Charles R. Goulding and Preeti Sulibhavi look at the implications on the industry of GE’s upcoming split.
GE is breaking up. As the saying goes, “breaking up is hard to do.” Nothing could be closer to the truth.
Three years after Larry Culp took the helm at GE, the plans to split into three business segments have been revealed. Once a founding member of the Dow Jones Industrial Average in 1896, GE spent over a century in a venerable stock index position.
The traditional symbol of US business and economic power will now be three public companies. The industrial giant, known for everything from jet engines to washing machines, is now trying to simplify its portfolio. “Spins create a lot of value,” said Culp who is gearing to make GE a leader in business performance again. Thereby ending an era of conglomerate power.
The three spin-offs will be a healthcare company, an aviation company, a segment focusing on energy. The aviation company will inherit GE’s balance sheet assets and liabilities and will be run by Culp himself.
This split follows other recent conglomerate split-ups including 1. DuPont/Dow 2. Siemens Health-Tech business, and 3. United Technologies spun off Otis Elevator and Carrier HVAC. All of these we covered. We also wrote extensively about previous GE’s spinouts leading up to this final split up including, GE’s multiple previous spin-offs including GE lighting, oil and gas with Baker Hughes and the appliance business.
Supported by its Edison intelligence platform, GE Healthcare enables clinicians to make faster, more informed decisions through intelligent devices, data analytics, applications, and services. This healthcare segment is a global leader in delivering medical technology, pharmaceutical diagnostics, and digital solutions. GE’s two multinational connections in this business are Siemens Healthineers and Philips Healthcare.
GE services in the energy industry range from gas power, steam power, nuclear, power conversion and energy consulting. GE helps connect the physical and digital worlds whether it is in the power and utilities, oil and gas, hydropower, or marine environmental solutions sectors. GE offshore helps companies meet the requirements of ship operators and energy companies from drilling and production to specialist and support vessels.
When a commercial or military aircraft manufacturer requires components and integrated systems and jet engines, they turn to GE aviation. By slimming down to an aviation company, the legacy GE company is betting that the aviation industry is going to be returning to pre-pandemic levels.
The aviation industry is one of the largest users of 3D printing technologies. Additive manufacturing (AM) has been used to fabricate aviation components, from aircraft engines, systems, and avionics.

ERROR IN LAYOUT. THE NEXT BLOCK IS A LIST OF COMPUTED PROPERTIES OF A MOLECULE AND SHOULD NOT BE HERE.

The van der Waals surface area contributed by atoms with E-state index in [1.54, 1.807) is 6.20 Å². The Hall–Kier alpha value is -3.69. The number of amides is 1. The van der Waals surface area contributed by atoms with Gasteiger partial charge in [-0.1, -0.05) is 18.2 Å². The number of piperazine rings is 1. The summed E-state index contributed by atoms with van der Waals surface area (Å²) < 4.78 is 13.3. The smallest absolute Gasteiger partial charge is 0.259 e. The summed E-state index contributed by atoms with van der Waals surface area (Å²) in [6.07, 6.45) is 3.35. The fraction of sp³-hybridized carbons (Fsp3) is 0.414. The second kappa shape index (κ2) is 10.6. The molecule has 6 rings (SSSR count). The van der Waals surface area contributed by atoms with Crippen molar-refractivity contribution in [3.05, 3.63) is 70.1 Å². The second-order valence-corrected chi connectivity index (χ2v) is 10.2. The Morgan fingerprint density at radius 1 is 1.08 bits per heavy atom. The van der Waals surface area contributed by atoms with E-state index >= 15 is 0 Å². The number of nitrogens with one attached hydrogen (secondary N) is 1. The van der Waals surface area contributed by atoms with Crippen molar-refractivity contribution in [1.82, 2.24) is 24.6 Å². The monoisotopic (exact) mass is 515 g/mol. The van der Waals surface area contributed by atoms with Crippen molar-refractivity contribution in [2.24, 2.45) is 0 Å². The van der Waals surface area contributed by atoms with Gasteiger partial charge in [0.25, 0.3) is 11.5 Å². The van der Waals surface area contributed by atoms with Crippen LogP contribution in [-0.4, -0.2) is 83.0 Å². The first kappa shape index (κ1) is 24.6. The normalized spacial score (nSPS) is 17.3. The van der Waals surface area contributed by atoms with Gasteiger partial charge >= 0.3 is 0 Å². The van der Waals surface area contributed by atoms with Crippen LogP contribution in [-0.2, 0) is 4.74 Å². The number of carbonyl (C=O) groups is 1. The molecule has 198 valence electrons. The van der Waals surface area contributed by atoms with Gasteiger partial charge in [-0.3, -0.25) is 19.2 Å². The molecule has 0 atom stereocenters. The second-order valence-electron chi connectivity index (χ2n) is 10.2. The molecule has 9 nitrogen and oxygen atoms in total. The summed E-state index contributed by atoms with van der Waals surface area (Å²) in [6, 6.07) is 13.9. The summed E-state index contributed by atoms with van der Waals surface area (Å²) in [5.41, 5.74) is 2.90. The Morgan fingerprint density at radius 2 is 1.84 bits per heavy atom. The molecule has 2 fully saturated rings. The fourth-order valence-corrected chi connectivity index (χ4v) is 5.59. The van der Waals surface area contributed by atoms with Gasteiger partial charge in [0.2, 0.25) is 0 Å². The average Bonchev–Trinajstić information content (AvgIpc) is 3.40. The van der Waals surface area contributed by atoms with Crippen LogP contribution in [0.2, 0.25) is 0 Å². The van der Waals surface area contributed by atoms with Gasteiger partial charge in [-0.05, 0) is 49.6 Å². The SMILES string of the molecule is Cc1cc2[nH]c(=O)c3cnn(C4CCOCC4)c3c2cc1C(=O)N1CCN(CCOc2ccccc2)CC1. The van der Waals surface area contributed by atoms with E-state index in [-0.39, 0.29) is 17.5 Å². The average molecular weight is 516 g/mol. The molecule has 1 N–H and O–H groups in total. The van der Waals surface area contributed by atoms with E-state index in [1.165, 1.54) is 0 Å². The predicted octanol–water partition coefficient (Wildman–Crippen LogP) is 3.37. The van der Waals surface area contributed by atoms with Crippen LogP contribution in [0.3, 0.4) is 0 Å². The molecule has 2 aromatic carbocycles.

GE has its own large 3D printing business segment, GE Additive, and we presume that business will remain with GE Aviation. GE Aviation invests more than $1 billion each year in research and development, well-positioning the company to lead advancements in aviation for ages to come.
The Research & Development Tax Credit
The now permanent Research and Development (R&D) Tax Credit is available for companies developing new or improved products, processes and/or software.
3D printing can help boost a company’s R&D Tax Credits. Wages for technical employees creating, testing, and revising 3D printed prototypes can be included as a percentage of eligible time spent for the R&D Tax Credit. Similarly, when used as a method of improving a process, time spent integrating 3D printing hardware and software counts as an eligible activity. Lastly, when used for modeling and preproduction, the costs of filaments consumed during the development process may also be recovered.
Whether it is used for creating and testing prototypes or for final production, 3D printing is a great indicator that R&D Credit eligible activities are taking place. Companies implementing this technology at any point should consider taking advantage of R&D Tax Credits.
The authors’ view is that these conglomerate breakups are good for the 3D printing industry. The spin-out companies will by nature be more focused and can implement the specific 3D printing strategies that best suit their own needs. Conglomerates tend to approach new initiatives like 3D printing as shared services, which is sub-optimal. For example, the 3D printing opportunities for med-tech are often completely different than the 3D printing needs for aviation.